What Makes Acid So Important In Wine Pairings

When you're first swirling that savory glass of Merlot, you may think of some conventional pairings that would match its smooth, robust flavor. Wine Enthusiast suggests that chicken, beef, roasted vegetables, and sautéed mushrooms would enhance the wine's black cherry and vanilla undertones. And when it's served at just the right temperature, wine has the power to transform an everyday dinner into a fine dining experience. 

But what if it's Taco Tuesday, and all you're craving is spicy chicken tacos? Would the simple bottle of Merlot still work its same magic? Surprisingly, yes. Though it is uncommon and a tad unusual, this fruity, full-bodied wine perfectly balances out the spicy nature of the dish without becoming too overbearing. The same goes for fried chicken and Sauvignon Blanc, an unlikely duo we love to see together. 

Despite the seemingly random pairings, there's a science behind this madness that can help you match your wine with whatever foods you have on deck. 

Why wine and food pairings are magical

Wine's acidity has a significant effect on the foods we pair it with. It's important to match the flavor of your dish with the acidic profile and body of your wine, and vice versa. Too little or too much, and your dinner can become overly bitter, or it can completely wash out the complexities of your wine. The goal is not to make the two flavors compete but to complement each other.

Let's use tomato-based pasta as an example. Because this dish has a high pH level from its heavy use of tomatoes and, most likely, red meat, you want a wine that matches the power of these two flavors. Wine Folly suggests incorporating a medium-bodied dry red wine, such as Chianti, that will enhance the meat and tomatoes and has an alcohol content between 12.5 and 13.5%. 

This knowledge can also be applied to the popular and ancient pairing of wine and cheese. Remember that scene in Disney's "Ratatouille" when Remy tried a slice of cheese and strawberry simultaneously and was immediately surrounded by a wave of color? This is because acidic fruits, such as grapes or strawberries, can match the intensity of the cheese's rich, bitter taste and add a spike of sweetness to the experience, as Usual Wines explains. The same can be said for pairings like bold red wine and gouda cheese or Sauvignon blanc and muenster.

Fruity acids are responsible for tart wine

According to Science of Cooking, tartaric, malic, and citric are the three primary acids that give wine its signature tart taste. Tartaric acid, the most prominent acid that stems from many fruits, such as grapes and cherries, can help reduce and control acidity levels in wine (per Home Brew It). It is what gives the wine its sharp flavor and helps maintain its extended shelf life.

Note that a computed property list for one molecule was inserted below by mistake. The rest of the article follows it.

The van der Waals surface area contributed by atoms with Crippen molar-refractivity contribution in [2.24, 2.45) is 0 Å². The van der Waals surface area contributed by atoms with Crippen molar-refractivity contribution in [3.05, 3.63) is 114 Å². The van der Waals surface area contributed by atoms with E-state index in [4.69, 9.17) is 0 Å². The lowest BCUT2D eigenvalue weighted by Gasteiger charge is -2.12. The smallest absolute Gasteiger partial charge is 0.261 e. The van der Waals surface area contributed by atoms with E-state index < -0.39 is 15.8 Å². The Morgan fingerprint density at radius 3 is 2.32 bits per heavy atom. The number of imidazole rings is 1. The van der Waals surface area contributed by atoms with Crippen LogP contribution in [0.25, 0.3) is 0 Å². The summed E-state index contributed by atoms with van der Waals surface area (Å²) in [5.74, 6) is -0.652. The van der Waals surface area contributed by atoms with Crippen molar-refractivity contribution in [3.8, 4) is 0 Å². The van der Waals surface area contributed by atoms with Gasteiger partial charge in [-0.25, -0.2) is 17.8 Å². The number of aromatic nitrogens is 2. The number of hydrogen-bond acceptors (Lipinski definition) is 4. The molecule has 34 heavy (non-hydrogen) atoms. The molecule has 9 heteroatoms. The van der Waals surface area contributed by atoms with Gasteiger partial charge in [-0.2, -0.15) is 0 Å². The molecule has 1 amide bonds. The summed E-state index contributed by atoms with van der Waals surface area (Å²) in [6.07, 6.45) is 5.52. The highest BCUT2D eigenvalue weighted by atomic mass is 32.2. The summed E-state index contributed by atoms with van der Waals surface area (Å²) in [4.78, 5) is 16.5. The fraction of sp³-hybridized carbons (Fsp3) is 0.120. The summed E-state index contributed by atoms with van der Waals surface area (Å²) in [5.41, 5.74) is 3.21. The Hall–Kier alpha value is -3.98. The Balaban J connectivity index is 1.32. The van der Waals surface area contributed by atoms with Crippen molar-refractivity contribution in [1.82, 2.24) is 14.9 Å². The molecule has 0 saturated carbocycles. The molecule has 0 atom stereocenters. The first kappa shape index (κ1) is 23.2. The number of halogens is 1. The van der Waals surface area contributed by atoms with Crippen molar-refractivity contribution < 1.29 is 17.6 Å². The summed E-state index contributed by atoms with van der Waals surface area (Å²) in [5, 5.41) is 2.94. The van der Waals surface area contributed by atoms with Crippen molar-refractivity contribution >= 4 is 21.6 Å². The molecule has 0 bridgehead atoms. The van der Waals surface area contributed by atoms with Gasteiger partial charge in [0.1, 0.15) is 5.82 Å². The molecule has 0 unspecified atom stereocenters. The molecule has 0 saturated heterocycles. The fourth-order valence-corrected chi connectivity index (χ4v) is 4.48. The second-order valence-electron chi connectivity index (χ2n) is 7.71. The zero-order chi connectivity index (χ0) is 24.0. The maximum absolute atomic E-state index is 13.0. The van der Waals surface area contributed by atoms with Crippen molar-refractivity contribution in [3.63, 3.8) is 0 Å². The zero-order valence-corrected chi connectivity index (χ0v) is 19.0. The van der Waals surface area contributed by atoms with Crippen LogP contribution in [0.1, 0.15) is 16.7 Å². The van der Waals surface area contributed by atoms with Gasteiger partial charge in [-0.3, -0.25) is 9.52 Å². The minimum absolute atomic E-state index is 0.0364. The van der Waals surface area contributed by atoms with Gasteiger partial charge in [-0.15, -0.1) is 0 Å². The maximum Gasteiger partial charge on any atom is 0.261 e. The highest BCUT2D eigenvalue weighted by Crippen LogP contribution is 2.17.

Now, picture malic acid as a green apple. Both have the same sour taste and can be transformed into other items, including everything from apple pie to skincare products, per Healthline. When alcohol is fermented, a small amount of this chemical can be metabolized and reduce the pH level of the wine. However, it is much less prominent than tartaric acid. Last is citric acid, which can also be fermented and is primarily used in white or pink wines. 

Wine varies on the pH scale. The more acidic the wine is, the more you may pucker or salivate at its profile. Riesling and other sparkling white wines have a pH level below or at three (similar to citric juice or soda). In contrast, robust reds like Cabernet Sauvignon rest at a near 4 (per Wine Folly). A low acidic profile makes this a creamier, rich wine that can be paired with foods like filet mignon and tuna. 

When to use wine in the kitchen

Ever wondered what the red wine vinegar in the back of your pantry was made of? Well, it partly comes from the process of oxidation, when wine takes on a more vinegary taste from air exposure. Though there isn't necessarily an expiration date on wine, oxidation begins once oxygen changes the chemical composition of alcohol in wine, according to Wine Enthusiast. (It's also what naturally happens to fruits and vegetables that have been out for too long.)

After a few days of this exposure, the wine may have a different smell or taste that varies from its initial presentation. However, don't let this phenomenon deter you. It could be the ideal addition missing from your meal.

There are many ways to put oxidized wine to use. Life Hacker states that oxidized red wine can be an effective way to tenderize meat or to deglaze a pan. You can also use it to braise meat, create a sauce, marinate foods, or make a homemade vinaigrette dressing, suggests VinePair. You can even take it out of the kitchen and make it into a fly trap, dye clothes, or use it as a disinfectant. Like the number of brands and bodies of wine, the options are limitless.